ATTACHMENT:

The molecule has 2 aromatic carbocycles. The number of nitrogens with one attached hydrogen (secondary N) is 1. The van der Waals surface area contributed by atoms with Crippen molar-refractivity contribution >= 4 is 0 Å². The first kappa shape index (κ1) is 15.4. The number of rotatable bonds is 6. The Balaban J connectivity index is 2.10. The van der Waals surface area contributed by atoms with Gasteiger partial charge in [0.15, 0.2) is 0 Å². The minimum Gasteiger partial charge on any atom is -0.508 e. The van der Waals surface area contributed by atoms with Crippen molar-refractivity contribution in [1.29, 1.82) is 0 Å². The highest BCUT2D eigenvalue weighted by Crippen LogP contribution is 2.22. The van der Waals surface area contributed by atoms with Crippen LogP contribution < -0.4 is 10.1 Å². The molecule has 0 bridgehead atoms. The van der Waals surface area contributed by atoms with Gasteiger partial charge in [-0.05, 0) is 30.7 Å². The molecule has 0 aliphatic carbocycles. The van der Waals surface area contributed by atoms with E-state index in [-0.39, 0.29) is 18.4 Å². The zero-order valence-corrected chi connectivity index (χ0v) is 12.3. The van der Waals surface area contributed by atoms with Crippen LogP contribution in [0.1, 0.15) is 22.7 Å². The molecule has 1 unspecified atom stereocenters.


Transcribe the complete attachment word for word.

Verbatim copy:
The molecule has 2 aromatic carbocycles. The number of nitrogens with one attached hydrogen (secondary N) is 1. The van der Waals surface area contributed by atoms with Crippen molar-refractivity contribution >= 4 is 0 Å². The first kappa shape index (κ1) is 15.4. The number of rotatable bonds is 6. The Balaban J connectivity index is 2.10. The van der Waals surface area contributed by atoms with Gasteiger partial charge in [0.15, 0.2) is 0 Å². The minimum Gasteiger partial charge on any atom is -0.508 e. The van der Waals surface area contributed by atoms with Crippen molar-refractivity contribution in [1.29, 1.82) is 0 Å². The highest BCUT2D eigenvalue weighted by Crippen LogP contribution is 2.22. The van der Waals surface area contributed by atoms with Crippen LogP contribution < -0.4 is 10.1 Å². The molecule has 0 bridgehead atoms. The van der Waals surface area contributed by atoms with Gasteiger partial charge in [-0.05, 0) is 30.7 Å². The molecule has 0 aliphatic carbocycles. The van der Waals surface area contributed by atoms with E-state index in [-0.39, 0.29) is 18.4 Å². The zero-order valence-corrected chi connectivity index (χ0v) is 12.3. The van der Waals surface area contributed by atoms with Crippen LogP contribution in [0.1, 0.15) is 22.7 Å². The molecule has 1 unspecified atom stereocenters.